This paper examines the notion of fouls in sports. In the first part of the paper, we examine some actual distinctions and classifications between different kinds of fouls. In the second part we examine the significance, validity, and justification of these classifications from a normative perspective.The term ‘foul’ evokes negative connotation; some would say—negative normative connotations. Conventional wisdom suggests that typically to commit fouls is, by definition, to go against the rules or principles of the contest. Since sport contests are constitutive activities—this means that to foul is to go against the essence of the contest. In other words, to commit fouls seems not to play the game; it seems unsporting. Consider the following typical example: in a premiership match in 2014 Hull’s forward Nikica Jelavic spun around Company and had a clear path to the goal. Manchester City’s defender Vincent Kompany then held him back. Although immediately ejected from the game, it is noteworthy that Kompany was later banned from one match, rather than the usual three match suspension, because the foul was not violent or dangerous in any way. Nevertheless, the example shows that some fouls are considered unsporting even though they do not involve violent or dangerous play. If a player gets past her opponent and finds herself in front of the goal, and then her opponent hugs her forcefully from behind, then such a foul falls outside the bounds of play. It amounts to a refusal to accept the rules of the games. We explore this issue from both a philosophical and a psychological perspective. The first half of the paper shows how actual distinctions between fouls depend on awarding a normative role to intentions. In the second part, a difficulty regarding the possibility that intentions play this role is presented, and a solution is proposed. It will emerge that some fouls are a legitimate part of the game. According to the proposed view, some actions that are forbidden by the official rules of football are illegitimate when performed with intention of a certain kind. Specifically, we will argue that it is legitimate for a player to play so as to take the risk of fouling, so long as fouling is not her intention. When fouls are committed with such a state of mind, they are a part of the game. Furthermore, whereas intention is necessary for illegitimate fouls, it is not sufficient. We will argue briefly that there are also legitimate intended fouls, since some deals or exchanges—fouls in return to penalties—are considered an integral part of the game, and that this view of (some) fouls is legitimate.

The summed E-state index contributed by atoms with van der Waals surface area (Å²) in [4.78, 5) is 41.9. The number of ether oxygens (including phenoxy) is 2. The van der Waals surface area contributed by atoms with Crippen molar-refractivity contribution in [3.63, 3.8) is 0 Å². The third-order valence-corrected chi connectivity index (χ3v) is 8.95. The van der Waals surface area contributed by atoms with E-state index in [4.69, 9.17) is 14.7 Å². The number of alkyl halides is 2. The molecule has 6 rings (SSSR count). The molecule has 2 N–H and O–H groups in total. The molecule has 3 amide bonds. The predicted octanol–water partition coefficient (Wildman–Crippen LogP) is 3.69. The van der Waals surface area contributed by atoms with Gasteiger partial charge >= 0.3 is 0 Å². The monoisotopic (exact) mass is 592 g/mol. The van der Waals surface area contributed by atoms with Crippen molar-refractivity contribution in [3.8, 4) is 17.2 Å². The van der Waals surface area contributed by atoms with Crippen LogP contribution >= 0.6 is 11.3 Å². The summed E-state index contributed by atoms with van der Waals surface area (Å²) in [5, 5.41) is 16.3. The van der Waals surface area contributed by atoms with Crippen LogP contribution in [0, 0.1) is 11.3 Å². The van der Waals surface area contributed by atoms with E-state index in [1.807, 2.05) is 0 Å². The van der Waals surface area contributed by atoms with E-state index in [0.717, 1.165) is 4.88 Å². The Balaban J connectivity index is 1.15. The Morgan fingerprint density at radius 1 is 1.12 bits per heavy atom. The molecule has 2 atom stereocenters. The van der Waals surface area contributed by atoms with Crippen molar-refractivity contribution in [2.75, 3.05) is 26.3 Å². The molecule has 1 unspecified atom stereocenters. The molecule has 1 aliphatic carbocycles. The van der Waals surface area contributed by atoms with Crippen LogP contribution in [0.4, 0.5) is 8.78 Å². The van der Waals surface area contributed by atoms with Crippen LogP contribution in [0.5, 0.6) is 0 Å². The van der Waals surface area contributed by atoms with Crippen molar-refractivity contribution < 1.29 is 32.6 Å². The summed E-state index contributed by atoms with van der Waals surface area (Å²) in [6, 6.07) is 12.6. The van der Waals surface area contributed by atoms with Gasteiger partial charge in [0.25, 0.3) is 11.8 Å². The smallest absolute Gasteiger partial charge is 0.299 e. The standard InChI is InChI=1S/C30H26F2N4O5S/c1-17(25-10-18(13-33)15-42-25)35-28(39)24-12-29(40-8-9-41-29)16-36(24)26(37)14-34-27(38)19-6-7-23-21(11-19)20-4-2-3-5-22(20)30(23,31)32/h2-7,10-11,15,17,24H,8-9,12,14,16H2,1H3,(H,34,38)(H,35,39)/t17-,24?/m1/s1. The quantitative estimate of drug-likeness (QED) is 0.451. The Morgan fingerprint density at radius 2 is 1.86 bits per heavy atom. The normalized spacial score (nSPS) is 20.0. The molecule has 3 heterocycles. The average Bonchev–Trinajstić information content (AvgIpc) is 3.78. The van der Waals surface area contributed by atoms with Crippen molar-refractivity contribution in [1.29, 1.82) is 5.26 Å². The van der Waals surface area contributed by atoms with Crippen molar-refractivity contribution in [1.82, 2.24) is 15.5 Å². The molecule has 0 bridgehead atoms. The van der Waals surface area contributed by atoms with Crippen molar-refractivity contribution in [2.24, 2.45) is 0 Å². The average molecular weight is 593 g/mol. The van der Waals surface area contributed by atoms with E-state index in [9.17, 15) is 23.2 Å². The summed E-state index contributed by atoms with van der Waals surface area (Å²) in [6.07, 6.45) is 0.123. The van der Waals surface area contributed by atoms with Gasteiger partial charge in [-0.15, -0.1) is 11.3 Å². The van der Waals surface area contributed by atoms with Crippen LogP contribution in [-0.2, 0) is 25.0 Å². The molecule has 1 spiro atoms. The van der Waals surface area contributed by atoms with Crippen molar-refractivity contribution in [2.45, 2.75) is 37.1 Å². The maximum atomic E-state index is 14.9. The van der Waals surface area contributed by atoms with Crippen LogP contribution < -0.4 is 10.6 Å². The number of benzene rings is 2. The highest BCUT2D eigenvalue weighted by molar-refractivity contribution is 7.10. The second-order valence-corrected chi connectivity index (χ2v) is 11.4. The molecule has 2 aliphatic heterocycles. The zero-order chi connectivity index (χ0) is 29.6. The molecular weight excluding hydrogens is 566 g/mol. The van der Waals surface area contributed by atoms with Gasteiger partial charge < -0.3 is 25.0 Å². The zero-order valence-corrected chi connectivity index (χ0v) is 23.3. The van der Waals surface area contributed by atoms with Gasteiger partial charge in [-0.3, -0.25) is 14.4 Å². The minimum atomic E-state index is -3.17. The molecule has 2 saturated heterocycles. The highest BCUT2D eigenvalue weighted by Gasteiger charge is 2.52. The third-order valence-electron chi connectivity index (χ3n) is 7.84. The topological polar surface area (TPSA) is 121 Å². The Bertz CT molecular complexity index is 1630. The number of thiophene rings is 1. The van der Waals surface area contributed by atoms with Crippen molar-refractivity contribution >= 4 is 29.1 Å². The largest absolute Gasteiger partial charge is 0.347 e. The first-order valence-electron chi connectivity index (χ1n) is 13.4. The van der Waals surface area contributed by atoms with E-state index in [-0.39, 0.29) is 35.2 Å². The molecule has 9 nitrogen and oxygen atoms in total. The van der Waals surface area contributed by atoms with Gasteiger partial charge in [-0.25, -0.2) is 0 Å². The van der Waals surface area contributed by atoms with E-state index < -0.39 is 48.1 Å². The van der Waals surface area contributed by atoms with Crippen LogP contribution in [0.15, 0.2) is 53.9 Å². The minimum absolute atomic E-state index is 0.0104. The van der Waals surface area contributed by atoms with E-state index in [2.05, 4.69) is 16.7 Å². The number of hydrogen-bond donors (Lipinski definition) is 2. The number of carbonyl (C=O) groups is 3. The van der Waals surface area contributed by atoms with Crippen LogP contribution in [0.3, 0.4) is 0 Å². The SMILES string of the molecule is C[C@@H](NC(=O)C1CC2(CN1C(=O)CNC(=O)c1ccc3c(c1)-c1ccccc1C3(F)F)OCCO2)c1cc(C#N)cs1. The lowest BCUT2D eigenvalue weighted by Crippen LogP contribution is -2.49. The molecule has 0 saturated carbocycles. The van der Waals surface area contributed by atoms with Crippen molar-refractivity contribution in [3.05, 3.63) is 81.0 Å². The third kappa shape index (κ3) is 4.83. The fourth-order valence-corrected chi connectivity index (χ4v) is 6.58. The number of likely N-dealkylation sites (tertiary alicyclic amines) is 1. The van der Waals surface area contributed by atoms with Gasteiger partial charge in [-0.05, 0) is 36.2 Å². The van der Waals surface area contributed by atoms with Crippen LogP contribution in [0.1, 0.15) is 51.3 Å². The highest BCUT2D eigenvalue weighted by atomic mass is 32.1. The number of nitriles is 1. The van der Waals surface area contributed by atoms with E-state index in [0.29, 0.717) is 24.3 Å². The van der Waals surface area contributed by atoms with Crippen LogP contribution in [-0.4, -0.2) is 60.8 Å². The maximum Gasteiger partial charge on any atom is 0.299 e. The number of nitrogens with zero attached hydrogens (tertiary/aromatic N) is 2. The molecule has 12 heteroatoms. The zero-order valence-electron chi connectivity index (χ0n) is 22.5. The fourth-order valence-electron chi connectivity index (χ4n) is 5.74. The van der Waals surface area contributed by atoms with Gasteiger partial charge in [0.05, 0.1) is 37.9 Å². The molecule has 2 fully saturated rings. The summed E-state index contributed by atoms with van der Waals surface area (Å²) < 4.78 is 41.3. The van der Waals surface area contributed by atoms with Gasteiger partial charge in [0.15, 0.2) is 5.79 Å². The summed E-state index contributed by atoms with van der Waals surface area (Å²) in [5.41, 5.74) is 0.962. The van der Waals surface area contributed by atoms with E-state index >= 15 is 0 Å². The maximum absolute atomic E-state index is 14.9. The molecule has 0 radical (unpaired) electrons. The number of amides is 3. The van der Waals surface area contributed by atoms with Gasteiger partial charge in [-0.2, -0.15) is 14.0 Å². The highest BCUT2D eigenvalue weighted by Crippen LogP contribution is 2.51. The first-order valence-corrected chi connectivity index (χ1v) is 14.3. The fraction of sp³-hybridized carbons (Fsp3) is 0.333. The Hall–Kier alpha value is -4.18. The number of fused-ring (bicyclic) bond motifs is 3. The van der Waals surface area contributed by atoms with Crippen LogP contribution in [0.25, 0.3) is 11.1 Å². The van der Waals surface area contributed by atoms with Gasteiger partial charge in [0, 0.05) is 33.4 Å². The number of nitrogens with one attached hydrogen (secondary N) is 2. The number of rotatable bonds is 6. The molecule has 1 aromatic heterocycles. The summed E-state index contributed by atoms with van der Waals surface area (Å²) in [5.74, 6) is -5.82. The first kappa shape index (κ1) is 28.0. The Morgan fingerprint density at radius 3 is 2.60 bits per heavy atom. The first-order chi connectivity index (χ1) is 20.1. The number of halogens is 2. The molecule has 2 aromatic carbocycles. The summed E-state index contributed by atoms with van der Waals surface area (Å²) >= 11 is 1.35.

- constitutive rules
- double effect